Sunday, August 27th, 2017
Environmental impact study update
Right there, within our business plan is written the vision statement for the business. Yes I know most companies have them but I would suggest not all companies live by them….we do!
In there it is written “…….and at the same time to positively co-exist with the local communities and the environment”.
These are not just words to appease the township (I would never expect that the township would ever see the business plan anyway); and they weren’t written to secure the funding or score a brownie point with some other key role person of interest in the business. The words were written because we believe them and want to live by them.
Of course, this takes on its own life when it comes to the township and conservation authorities and how we connect with those folks as we get closer to the zoning application period.
As you can expect environmental concerns are absolutely paramount in a project like this and there are a whole host as scary aspects that any township would leap on, not least the conservation depts. and associations. Such things as lead, noise factors, interruptions with animal life, soil and water flow and quality are all on the table for discussions; then there are seasonal affects and migratory effect as well as even ‘historical’ – as far as first nation and early settler evidence. The environmental considerations are wide sweeping and all come into an expansive action of data and research called the ‘Environmental Impact Study” (EIS)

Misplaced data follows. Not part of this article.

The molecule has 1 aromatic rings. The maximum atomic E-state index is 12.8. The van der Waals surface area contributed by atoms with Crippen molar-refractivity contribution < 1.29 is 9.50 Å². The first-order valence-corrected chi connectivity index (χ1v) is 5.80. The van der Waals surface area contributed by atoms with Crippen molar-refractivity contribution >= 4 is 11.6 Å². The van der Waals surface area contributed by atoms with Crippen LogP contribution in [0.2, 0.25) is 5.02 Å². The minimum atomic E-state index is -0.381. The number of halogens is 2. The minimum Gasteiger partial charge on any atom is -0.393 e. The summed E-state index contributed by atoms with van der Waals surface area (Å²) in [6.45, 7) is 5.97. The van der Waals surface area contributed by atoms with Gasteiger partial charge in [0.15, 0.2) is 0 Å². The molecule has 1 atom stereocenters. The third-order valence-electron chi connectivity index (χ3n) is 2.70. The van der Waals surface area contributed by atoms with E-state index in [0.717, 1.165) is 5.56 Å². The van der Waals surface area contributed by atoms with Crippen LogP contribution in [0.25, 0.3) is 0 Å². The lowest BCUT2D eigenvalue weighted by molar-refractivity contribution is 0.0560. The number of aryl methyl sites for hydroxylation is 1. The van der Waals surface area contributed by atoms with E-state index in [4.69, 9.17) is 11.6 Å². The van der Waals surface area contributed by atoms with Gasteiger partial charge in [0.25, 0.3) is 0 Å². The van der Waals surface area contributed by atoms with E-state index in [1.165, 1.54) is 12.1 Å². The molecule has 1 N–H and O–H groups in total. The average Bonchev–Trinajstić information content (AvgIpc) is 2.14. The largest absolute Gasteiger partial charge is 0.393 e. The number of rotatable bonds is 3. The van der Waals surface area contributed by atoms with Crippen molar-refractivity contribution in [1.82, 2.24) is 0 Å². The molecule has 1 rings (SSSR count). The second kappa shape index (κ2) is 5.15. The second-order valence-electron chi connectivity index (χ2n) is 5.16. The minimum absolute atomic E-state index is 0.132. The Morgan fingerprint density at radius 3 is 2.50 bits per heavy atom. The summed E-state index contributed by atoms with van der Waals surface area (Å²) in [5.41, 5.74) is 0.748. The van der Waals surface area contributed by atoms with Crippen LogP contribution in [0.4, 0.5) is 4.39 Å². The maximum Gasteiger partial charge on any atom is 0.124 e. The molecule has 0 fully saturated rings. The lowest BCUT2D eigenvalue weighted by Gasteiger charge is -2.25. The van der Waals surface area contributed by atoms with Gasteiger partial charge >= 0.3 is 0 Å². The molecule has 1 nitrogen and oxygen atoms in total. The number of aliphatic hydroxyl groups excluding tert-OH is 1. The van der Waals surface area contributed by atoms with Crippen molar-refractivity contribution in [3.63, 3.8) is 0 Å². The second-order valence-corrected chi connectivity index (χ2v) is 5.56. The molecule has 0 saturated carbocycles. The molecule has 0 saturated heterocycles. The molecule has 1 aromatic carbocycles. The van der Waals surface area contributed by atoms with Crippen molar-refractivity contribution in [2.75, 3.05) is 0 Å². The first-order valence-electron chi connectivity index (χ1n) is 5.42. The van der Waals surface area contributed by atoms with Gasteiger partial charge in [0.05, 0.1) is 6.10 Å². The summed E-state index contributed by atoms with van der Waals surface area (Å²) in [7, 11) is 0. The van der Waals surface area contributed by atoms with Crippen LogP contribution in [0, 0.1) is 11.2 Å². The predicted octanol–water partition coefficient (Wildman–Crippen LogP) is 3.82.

For sure this has been a learning experience for us. There are the obvious aspects that you would expect to work with such as not encroaching on wetland or marsh areas but did you know there is something called the Lake Simcoe Watershed and the Mitchell Lake Watershed boundaries. This is an area that the townships have agreed to minimize construction and commercial affects as a way to minimize the contamination potential to Lake Simcoe and Mitchell Lake. Considering that this boundary cuts across the lower end of the land area, we have to understand that and make sure to locate any construction outside of that region.
As it happens our build proposal doesn’t involve construction within that area but again we still have to provide data and mapping to show that detail.
Plant & animal
As part of the EIS data research we needed to gather up, prior to being able to submit to the township for our zoning allowance (changing the area from Rural general to zoning appropriate for our needs), we were required to performed what’s called a 3-season review. It is what it sounds like – we had to take various on-site reviews for various aspects throughout 3 seasons…..from March through September.
There is no short cut you have do the appraisals on site at very specific windows of opportunity
Being a data driven individual myself its hard to understand why we would base many key decisions on the single data point discovered on a specific day and not judge data over a series of years.
I understand and agree that we need to be as complimentary to the area as we can but I still struggle where we may have to move the club house location 100 meters south to accommodate bird nesting when the nest in question is basically seen on one day – who knows where the birds will nest the following year; if at all. Meanwhile, we may have accommodated for the bird or animal for the year that they were actually located in an odd location to their norm for some reason.
In my world I cannot take just one data point and project a statistical norm and base multimillion dollar budgets on such things.